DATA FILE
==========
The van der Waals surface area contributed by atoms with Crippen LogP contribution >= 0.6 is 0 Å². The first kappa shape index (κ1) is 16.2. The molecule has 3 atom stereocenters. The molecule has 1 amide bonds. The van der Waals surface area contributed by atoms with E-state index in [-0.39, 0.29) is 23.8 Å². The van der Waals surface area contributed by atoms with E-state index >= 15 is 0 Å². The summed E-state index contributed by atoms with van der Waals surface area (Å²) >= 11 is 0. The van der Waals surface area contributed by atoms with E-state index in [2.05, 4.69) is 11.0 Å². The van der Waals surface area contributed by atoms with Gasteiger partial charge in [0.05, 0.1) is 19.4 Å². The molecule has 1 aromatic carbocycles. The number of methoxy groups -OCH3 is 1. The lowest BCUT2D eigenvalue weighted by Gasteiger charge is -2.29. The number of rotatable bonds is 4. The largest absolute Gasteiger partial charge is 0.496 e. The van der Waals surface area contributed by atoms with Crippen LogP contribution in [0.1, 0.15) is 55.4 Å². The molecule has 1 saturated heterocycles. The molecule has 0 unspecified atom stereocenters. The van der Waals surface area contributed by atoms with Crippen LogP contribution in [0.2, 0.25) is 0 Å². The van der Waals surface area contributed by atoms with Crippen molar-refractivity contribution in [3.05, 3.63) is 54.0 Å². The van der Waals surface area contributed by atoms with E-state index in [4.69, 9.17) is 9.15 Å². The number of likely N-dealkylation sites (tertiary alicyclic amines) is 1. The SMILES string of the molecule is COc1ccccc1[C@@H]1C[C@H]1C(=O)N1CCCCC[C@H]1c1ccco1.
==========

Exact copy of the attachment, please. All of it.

The van der Waals surface area contributed by atoms with Crippen LogP contribution >= 0.6 is 0 Å². The first kappa shape index (κ1) is 16.2. The molecule has 3 atom stereocenters. The molecule has 1 amide bonds. The van der Waals surface area contributed by atoms with E-state index in [-0.39, 0.29) is 23.8 Å². The van der Waals surface area contributed by atoms with E-state index >= 15 is 0 Å². The summed E-state index contributed by atoms with van der Waals surface area (Å²) >= 11 is 0. The van der Waals surface area contributed by atoms with E-state index in [2.05, 4.69) is 11.0 Å². The van der Waals surface area contributed by atoms with Gasteiger partial charge in [0.05, 0.1) is 19.4 Å². The molecule has 1 aromatic carbocycles. The number of methoxy groups -OCH3 is 1. The lowest BCUT2D eigenvalue weighted by Gasteiger charge is -2.29. The number of rotatable bonds is 4. The largest absolute Gasteiger partial charge is 0.496 e. The van der Waals surface area contributed by atoms with Crippen LogP contribution in [0.1, 0.15) is 55.4 Å². The molecule has 1 saturated heterocycles. The molecule has 0 unspecified atom stereocenters. The van der Waals surface area contributed by atoms with Crippen LogP contribution in [0.2, 0.25) is 0 Å². The van der Waals surface area contributed by atoms with Crippen molar-refractivity contribution in [3.05, 3.63) is 54.0 Å². The van der Waals surface area contributed by atoms with E-state index in [4.69, 9.17) is 9.15 Å². The number of likely N-dealkylation sites (tertiary alicyclic amines) is 1. The SMILES string of the molecule is COc1ccccc1[C@@H]1C[C@H]1C(=O)N1CCCCC[C@H]1c1ccco1.